• Terms of service: Providers of Regulated Services are required to set out in their terms of service how users are protected from illegal content and how children are prevented from accessing any harmful content. These terms must be clear and accessible. Again, any complaint by users or affected persons in this regard may lead to a provider of Regulated Services being investigated by Ofcom.
  • Pornographic content: Providers of Regulated Services, unless exempt under the OSB (such as providers of platforms where emails are the only user-generated content allowed), must ensure that children are not normally able to access pornographic content on their platforms by adopting measures such as age verification. Further guidance on this will be provided by Ofcom.
  • Fees: Providers of Regulated Services, unless exempt under the OSB, may be required to pay yearly fees to Ofcom if they meet certain threshold figures which will be published by Ofcom and the Secretary of State.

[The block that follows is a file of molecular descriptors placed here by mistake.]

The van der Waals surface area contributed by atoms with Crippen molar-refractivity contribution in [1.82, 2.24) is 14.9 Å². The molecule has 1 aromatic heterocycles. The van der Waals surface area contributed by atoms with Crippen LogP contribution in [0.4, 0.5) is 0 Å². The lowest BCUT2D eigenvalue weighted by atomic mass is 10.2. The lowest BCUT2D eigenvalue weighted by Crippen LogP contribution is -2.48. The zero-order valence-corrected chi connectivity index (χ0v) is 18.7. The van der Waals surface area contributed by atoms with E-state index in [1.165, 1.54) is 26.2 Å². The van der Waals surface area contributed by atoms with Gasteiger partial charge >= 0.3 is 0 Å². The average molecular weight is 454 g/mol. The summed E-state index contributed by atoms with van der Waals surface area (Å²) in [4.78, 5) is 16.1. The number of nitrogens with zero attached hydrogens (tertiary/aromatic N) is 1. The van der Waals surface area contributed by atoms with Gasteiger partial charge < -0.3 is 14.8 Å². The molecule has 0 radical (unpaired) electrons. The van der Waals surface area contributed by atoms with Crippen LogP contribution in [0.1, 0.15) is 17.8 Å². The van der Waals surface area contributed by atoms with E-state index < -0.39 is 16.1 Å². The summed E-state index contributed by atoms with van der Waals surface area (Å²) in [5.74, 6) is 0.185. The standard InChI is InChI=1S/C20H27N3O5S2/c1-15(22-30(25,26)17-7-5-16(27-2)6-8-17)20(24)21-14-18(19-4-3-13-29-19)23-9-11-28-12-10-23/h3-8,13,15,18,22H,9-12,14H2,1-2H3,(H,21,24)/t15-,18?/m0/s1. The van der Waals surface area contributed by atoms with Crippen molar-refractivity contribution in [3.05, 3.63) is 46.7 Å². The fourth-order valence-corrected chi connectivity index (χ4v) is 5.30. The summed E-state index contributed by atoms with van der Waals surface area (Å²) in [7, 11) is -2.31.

What you should be doing now in preparation

Under the OSB, providers of Regulated Services will have a duty to actively monitor content and remove illegal content when it appears.  Providers of Regulated Services also need to provide 'adequate protection' to citizens using their services to reduce the risk of harm.  These changes will necessitate a systemic review for companies operating within the scope of the OSB.  

The starting point for many providers will be a thorough audit of the services provided, together with appropriate risk assessments for those in scope.  They also need to consider and build potential development work into their roadmap, as many obligations imposed by the OSB will require technical solutions and backend changes, and providers should also revisit their terms of service to ensure future compliance.

Conclusion: our thoughts